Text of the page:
In this sequel to "The Wizard Hunters" the action transfers to mid-ocean, aboard a refugee ship with a motley crew of military intelligencers, wizards, refugees, rescued prisoners and Syprians. As we start the book, the ship is being stalked by the airships of the nameless enemy we first met in "The Wizard Hunters" and it doesn't take long for the suspense to ratchet up... As always with Martha Wells, the writing is laced through with dry humour & the dialogue is laugh-out-loud funny. All the main characters have continued to develop - I particularly enjoyed the way that Tremaine Valiarde is showing signs of inheriting her father's rather more psychopathic tendencies. In fact, everything is superbly done: the culture clashes between the two uneasily allied races, the poignant ghost-ship grandeur of the luxury ocean-going liner converted hastily to carry refugees, & the growing claustrophobia aboard as it becomes apparent that there is an enemy entity hiding somewhere on the massive ship. If you have a taste for light escapist fantasy, then this is one of those rare books that will hold you absolutely enthralled from start to finish. It's not really a stand-alone read though -read "The Wizard Hunters" first so that you get to know all the characters.
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13 of 13 people found the following review helpful
Very rewarding3 Aug. 2004
- Published on Amazon.com
Contrary to my last few postings, I do occasionally read books I like. Ships of Air is one of those - matter of fact, Martha Wells is an author I admire a lot. The first book in the series was on the "new books" shelf at the library, and I really enjoyed it. My biggest complaint with the second book is that it took too long to come out. I kind of lost track of the main characters and it took me a while to remember who was who and how they fit.
That isn't as easy as one would expect. Martha Wells writes complex characters that can't be described by a single word endowment. The primary viewpoint character isn't the "Smart" one, nor is she the "brave" one, nor.... she's just Tremaine. Tremaine is smart, determined, brave and a whole host of other virtues. And the really cool thing is that she doesn't really know it.
Martha Wells is better than any writer I can think of right now at showing you both what the character thinks of themselves, and what others think of the character. She doesn't tell you- she shows you. Tremaine, like most people I know, isn't really aware of how special she is. But through others eyes we get to see that she is admirable.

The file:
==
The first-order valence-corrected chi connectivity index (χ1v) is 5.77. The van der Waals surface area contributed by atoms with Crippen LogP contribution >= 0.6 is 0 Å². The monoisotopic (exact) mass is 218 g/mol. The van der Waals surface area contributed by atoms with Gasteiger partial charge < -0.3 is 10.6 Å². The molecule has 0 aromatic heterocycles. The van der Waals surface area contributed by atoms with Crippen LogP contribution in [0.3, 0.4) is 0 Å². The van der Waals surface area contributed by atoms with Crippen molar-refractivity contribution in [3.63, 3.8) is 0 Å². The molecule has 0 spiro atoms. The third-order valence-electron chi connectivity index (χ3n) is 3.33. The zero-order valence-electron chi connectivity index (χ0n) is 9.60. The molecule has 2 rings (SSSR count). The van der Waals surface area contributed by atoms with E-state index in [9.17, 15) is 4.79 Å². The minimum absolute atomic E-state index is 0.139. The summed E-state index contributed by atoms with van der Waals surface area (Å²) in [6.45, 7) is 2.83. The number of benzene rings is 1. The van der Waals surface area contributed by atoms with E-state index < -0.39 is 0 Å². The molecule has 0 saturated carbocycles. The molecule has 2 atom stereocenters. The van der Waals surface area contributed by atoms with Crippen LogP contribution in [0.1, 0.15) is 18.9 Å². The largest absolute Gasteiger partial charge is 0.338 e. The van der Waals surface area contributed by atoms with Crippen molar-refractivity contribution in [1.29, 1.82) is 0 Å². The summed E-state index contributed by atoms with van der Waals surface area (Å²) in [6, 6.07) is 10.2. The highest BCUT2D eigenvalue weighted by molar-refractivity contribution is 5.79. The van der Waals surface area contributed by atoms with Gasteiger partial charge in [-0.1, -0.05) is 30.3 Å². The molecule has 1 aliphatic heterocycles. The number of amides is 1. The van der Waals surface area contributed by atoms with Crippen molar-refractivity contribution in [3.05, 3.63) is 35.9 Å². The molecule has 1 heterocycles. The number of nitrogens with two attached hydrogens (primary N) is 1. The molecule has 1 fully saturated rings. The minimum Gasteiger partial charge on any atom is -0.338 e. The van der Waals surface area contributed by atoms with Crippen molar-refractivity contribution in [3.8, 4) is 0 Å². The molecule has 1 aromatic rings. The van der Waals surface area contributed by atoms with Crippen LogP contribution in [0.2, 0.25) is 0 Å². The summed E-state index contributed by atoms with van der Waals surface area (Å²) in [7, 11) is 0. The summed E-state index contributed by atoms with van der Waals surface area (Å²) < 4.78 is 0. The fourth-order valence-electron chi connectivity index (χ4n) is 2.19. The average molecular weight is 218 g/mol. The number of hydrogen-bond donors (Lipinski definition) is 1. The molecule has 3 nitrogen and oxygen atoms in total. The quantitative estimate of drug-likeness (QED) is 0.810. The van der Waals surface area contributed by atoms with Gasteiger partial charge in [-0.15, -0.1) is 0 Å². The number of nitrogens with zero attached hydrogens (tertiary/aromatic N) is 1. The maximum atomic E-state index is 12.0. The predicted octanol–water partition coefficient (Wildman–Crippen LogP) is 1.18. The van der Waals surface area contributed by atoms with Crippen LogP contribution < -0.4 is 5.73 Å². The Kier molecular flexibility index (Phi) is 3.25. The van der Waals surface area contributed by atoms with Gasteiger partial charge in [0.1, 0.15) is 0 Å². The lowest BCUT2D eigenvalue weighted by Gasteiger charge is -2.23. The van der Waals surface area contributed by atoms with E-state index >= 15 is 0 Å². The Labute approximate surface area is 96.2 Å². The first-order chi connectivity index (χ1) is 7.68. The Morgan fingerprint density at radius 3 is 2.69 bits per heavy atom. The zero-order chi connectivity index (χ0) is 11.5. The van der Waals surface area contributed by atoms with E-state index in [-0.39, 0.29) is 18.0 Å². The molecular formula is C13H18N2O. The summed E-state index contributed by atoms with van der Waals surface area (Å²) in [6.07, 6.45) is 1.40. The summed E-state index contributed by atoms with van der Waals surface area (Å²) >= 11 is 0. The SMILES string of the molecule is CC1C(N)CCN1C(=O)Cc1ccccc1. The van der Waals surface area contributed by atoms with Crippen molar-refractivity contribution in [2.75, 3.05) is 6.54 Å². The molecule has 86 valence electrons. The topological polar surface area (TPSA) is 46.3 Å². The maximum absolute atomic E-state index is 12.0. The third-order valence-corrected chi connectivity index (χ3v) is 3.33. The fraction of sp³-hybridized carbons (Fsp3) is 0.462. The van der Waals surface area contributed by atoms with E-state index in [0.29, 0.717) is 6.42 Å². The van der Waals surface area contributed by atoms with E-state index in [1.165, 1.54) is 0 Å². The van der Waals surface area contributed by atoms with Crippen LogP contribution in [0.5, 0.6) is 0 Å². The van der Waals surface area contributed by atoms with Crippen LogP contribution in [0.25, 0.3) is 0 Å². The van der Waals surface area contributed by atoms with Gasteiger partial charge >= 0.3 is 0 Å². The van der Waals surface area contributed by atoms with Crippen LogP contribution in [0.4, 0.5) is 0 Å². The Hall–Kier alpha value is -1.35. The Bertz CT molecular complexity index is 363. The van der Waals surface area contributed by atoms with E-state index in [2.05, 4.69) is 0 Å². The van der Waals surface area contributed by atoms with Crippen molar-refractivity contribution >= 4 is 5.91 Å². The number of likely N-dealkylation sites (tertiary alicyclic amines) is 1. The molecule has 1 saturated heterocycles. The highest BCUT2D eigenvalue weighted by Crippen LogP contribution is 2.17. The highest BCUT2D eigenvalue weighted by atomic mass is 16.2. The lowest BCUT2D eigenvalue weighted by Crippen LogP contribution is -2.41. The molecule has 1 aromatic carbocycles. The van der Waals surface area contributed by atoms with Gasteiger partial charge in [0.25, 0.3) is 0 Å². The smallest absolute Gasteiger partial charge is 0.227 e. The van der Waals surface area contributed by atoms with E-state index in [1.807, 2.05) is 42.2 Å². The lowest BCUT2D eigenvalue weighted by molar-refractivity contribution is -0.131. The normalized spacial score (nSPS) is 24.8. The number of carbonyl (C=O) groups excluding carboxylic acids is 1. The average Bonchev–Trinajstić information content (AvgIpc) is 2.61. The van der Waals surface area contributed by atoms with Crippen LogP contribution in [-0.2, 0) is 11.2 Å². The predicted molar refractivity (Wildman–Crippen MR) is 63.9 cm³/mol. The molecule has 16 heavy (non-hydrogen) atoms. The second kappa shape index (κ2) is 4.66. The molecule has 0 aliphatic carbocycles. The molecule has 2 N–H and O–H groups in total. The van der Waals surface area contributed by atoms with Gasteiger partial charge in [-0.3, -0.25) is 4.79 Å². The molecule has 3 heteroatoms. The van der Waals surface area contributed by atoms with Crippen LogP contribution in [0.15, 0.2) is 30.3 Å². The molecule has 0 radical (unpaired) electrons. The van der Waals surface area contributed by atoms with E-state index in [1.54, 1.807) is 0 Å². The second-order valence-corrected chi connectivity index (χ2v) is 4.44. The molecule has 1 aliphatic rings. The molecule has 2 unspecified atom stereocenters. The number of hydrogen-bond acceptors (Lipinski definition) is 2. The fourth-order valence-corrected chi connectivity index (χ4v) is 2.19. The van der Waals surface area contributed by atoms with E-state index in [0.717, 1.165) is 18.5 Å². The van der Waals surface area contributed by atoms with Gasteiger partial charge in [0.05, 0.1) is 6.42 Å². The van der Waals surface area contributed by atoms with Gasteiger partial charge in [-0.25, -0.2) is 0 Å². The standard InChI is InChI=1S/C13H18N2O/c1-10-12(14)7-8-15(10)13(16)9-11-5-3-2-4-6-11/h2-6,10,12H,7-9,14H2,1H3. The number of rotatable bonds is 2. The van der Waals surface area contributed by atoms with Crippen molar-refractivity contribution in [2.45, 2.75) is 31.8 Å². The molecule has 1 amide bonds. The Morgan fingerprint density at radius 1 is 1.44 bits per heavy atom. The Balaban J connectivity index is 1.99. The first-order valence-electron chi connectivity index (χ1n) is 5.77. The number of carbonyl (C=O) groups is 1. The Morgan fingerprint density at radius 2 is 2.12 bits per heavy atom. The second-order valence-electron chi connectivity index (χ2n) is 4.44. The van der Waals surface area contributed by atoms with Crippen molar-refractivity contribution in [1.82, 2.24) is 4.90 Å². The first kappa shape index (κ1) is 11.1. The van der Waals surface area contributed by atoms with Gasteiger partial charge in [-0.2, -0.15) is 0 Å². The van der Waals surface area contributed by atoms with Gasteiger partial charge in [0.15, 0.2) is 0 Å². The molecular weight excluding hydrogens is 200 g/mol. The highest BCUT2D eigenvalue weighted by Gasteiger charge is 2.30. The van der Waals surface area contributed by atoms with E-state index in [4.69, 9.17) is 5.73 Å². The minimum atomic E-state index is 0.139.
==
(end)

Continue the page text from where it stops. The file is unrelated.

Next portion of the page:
Wells is ambitious and in addition to the half dozen major characters she shows us a host of minor characters that have lives of their own when they're not illuminating the major characters. She also shows us the cultures of three very different and very believeable worlds. Ile Rien, Tremaine's society, is like Europe prior to the World War. Slightly more advanced in some things, and with sorcery added. They are however under attack from a nation known as the Gardier - problematic, since like pre-war Europe, there is no space left on teh globe for an industrialized superpower to emerge without being noticed. In book 1, we discover that the Gardier travel between worlds, and we track them back to Sypria - a pastoral, pre-monetary Matriarchy with some curious religious structures. And we learn more of the Gardier who are fascist conquerors.
Book 2 suffers from some of the sins of a bridge book. Foreshadowing is revealed, loose ends are tied up, but in fact, no new surprises can be written because there's only one book (I presume) left to hold them.
But Wells' manages all these tasks quite well. I do care about Tremaine - more than she cares about herself. I do care about the worlds, and I'm eager to learn more of the various societies. Rarely does an author manage to focus attention on this many things at once and still be successful.
I hope that she continues to write, not just because I enjoy her work, but becasue I hope she learns to tighten up some of the looser constructions. There is enough spread out that I do have to concentrate to keep it all in mind. On the other hand the reason I have to concentrate is that I have to read more deeply than I do with other authors. I have to keep track of what I learn about Tremaine from herself, from her friends and from her enemies. And none of them tell me what they think - they react, and I must study their reactions to learn what they think.
A very rewarding read.
11 of 12 people found the following review helpful
A Quarrelsome Quest26 April 2006
- Published on Amazon.com
Format: Mass Market Paperback
Martha Wells's beautifully written "Ships of the Air," the second in the author's "Fall of Ile-Rien" trilogy (and you really have to read the first novel, "The Wizard Hunters," before you tackle this one) surpasses the first in its utter looneyness. We meet once again the spectacularly neurotic Tremaine Valliarde (who has, thankfully, gotten over her suicidal impulses), as she and the companions she met in the first volume explore the world she now finds herself in as they attempt to learn more about the Gardier, who have been wreaking havoc on Tremaine's world. In order to do so, Tremaine engineers an alliance between one of the tribes of this world, the Syprians, and the Rien, after which they attempt to discover just where the Gardier are coming from.
At the end of the volume, after quite a trip, they do.
Once again Wells's elegantly flowing prose style smoothes out the rough spots caused by her tendency, as was the case in the first volume, to write herself into a corner, creating problems for herself that don't really matter. (I suspect that, like her heroine, Ms. Wells makes things up on the fly--perhaps working from only the loosest of outlines. And that's not a complaint.)
Whatever. The completely dysfunctional quest is bizarre fun. Tremaine has leadership foisted on her after she gets married mainly on a dare, and although she hasn't a clue, she's certainly plucky and lucky. The tale, which features sorcery and electricity in equal proportions, moves quickly from land to a converted luxury liner and thence to "flying whales," which is what some of the characters call this world's version of hot-air balloons. (They're filled with hydrogen, not helium. Oh. Oh.) And despite the fantasy elements, much of the novel is grounded in reality. Wells describes perfectly what is bound to occur when a group of ill-assorted people are forced to go sallying forth together. They quarrel; they fight for dominance; they all think they're right. It's quirky fun. For readers anyway.